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sions. However, Darwin accomplished something much more important for intellectual history than demonstrating evolution. Indeed, accumulating evidence for common descent with diversification may very well have been a subsidiary objective of Darwin’s masterpiece. Darwin’s Origin of Species is, first and foremost, a sustained effort to solve the problem of how to account scientifically for the design of organisms. Darwin seeks to explain the design of organisms, their complexity, diversity, and marvelous contrivances, as the result of natural processes. Darwin brings about the evidence for evolution because evolution is a necessary consequence of his theory of design.


William Paley (1743–1805), one of the most influential English authors of his time, argued forcefully in his Natural Theology (1802a) that the complex and precise design of organisms and their parts could be accounted for only as the deed of an Intelligent and Omnipotent “Designer.” The design of organisms, he argued, was incontrovertible evidence of the existence of the Creator.

Paley was an English clergyman intensely committed to the abolition of the slave trade. By the 1780s, Paley had become a much sought-after public speaker against slavery. Paley was also an influential writer of works on Christian philosophy, ethics, and theology. The Principles of Moral and Political Philosophy (1785) and A View of the Evidences of Christianity (1794) earned him prestige and well-endowed ecclesiastical benefices, which allowed him a comfortable life. In 1800, Paley gave up his public speaking career for reasons of health, providing him ample time to study science, particularly biology, and to write Natural Theology; or, Evidences of the Existence and Attributes of the Deity (1802a), the book by which he has become best known to posterity and which would greatly influence Darwin. With Natural Theology, Paley sought to update the work of another English clergyman, John Ray’s Wisdom of God Manifested in the Works of the Creation (1691). But Paley could now go much beyond Ray by taking advantage of one century of additional biological knowledge. Paley’s keystone claim is that “There cannot be design without a designer; contrivance, without a contriver; order, without choice; … means suitable to an end, and executing their office in accomplishing that end, without the end ever having been contemplated” (1802a, pp. 15–16).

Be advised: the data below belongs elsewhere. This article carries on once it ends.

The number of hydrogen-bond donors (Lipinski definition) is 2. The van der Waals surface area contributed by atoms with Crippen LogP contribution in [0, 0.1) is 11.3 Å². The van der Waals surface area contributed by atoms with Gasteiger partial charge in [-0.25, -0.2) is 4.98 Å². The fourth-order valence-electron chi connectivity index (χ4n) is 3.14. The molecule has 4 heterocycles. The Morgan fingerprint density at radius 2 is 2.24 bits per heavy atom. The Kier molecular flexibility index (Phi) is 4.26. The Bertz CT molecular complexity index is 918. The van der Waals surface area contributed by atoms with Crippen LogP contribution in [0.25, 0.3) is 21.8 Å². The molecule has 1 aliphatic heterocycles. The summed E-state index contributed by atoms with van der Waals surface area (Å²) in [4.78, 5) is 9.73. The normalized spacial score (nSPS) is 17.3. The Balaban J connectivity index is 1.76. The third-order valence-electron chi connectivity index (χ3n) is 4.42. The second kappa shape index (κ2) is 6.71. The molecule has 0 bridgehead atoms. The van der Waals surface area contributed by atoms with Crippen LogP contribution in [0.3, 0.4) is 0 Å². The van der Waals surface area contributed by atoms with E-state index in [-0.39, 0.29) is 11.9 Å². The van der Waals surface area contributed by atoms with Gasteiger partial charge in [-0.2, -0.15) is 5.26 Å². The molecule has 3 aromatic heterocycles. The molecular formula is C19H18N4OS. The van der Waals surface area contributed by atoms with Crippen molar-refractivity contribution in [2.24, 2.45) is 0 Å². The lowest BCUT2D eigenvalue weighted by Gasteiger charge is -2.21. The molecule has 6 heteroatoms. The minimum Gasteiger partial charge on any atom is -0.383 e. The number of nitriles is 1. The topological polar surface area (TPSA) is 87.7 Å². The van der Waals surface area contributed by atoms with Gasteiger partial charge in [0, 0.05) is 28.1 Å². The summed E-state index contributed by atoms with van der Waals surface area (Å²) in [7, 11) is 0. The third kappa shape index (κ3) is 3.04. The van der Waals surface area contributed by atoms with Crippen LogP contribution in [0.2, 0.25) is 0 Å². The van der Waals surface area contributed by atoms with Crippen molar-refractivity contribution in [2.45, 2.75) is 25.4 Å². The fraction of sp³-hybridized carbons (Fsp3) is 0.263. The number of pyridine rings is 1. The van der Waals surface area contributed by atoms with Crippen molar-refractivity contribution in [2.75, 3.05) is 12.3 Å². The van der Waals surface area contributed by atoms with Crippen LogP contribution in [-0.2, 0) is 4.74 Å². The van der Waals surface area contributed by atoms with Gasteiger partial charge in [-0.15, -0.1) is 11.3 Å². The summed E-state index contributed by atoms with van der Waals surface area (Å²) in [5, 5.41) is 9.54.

Natural Theology is a sustained argument for the existence of God based on the obvious design of humans and their organs, as well as the design of all sorts of organisms, considered by themselves, as well as in their relations to one another and to their environment. The argument has two parts: first, that organisms give evidence of being designed; second,

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